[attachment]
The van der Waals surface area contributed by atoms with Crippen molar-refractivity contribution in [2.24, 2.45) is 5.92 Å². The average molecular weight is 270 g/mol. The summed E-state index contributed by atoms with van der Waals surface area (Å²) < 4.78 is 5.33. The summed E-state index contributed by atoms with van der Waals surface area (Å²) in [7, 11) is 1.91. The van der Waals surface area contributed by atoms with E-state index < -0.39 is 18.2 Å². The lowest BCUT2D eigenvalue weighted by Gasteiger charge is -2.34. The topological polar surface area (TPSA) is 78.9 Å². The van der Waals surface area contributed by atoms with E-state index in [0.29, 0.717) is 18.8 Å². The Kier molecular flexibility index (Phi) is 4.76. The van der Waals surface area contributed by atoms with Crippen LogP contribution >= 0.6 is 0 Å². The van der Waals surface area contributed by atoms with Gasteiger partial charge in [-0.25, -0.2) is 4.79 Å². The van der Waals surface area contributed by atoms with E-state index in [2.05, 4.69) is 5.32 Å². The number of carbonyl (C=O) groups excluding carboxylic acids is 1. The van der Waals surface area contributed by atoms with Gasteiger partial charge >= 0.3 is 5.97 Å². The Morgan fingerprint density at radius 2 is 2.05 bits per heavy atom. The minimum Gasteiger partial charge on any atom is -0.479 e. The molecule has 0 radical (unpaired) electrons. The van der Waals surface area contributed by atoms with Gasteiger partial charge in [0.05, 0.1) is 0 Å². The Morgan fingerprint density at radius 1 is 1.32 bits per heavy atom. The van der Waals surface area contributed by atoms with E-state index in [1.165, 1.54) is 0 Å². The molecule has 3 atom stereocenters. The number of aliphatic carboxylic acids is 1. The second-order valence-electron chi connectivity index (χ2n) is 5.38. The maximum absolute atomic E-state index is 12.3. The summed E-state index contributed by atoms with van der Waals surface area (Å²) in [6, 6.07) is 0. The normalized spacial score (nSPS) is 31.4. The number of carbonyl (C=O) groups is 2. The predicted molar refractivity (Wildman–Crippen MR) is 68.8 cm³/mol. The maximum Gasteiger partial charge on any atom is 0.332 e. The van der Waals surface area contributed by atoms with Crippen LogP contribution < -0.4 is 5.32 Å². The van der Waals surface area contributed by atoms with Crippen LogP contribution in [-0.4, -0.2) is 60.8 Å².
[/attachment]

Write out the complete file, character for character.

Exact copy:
The van der Waals surface area contributed by atoms with Crippen molar-refractivity contribution in [2.24, 2.45) is 5.92 Å². The average molecular weight is 270 g/mol. The summed E-state index contributed by atoms with van der Waals surface area (Å²) < 4.78 is 5.33. The summed E-state index contributed by atoms with van der Waals surface area (Å²) in [7, 11) is 1.91. The van der Waals surface area contributed by atoms with E-state index < -0.39 is 18.2 Å². The lowest BCUT2D eigenvalue weighted by Gasteiger charge is -2.34. The topological polar surface area (TPSA) is 78.9 Å². The van der Waals surface area contributed by atoms with E-state index in [0.29, 0.717) is 18.8 Å². The Kier molecular flexibility index (Phi) is 4.76. The van der Waals surface area contributed by atoms with Crippen LogP contribution >= 0.6 is 0 Å². The van der Waals surface area contributed by atoms with Gasteiger partial charge in [-0.25, -0.2) is 4.79 Å². The van der Waals surface area contributed by atoms with E-state index in [2.05, 4.69) is 5.32 Å². The number of carbonyl (C=O) groups excluding carboxylic acids is 1. The van der Waals surface area contributed by atoms with Gasteiger partial charge >= 0.3 is 5.97 Å². The Morgan fingerprint density at radius 2 is 2.05 bits per heavy atom. The minimum Gasteiger partial charge on any atom is -0.479 e. The molecule has 0 radical (unpaired) electrons. The van der Waals surface area contributed by atoms with Gasteiger partial charge in [0.05, 0.1) is 0 Å². The Morgan fingerprint density at radius 1 is 1.32 bits per heavy atom. The van der Waals surface area contributed by atoms with E-state index in [1.165, 1.54) is 0 Å². The molecule has 3 atom stereocenters. The number of aliphatic carboxylic acids is 1. The second-order valence-electron chi connectivity index (χ2n) is 5.38. The maximum absolute atomic E-state index is 12.3. The summed E-state index contributed by atoms with van der Waals surface area (Å²) in [6, 6.07) is 0. The normalized spacial score (nSPS) is 31.4. The number of carbonyl (C=O) groups is 2. The predicted molar refractivity (Wildman–Crippen MR) is 68.8 cm³/mol. The maximum Gasteiger partial charge on any atom is 0.332 e. The van der Waals surface area contributed by atoms with Crippen LogP contribution < -0.4 is 5.32 Å². The van der Waals surface area contributed by atoms with Crippen LogP contribution in [-0.4, -0.2) is 60.8 Å².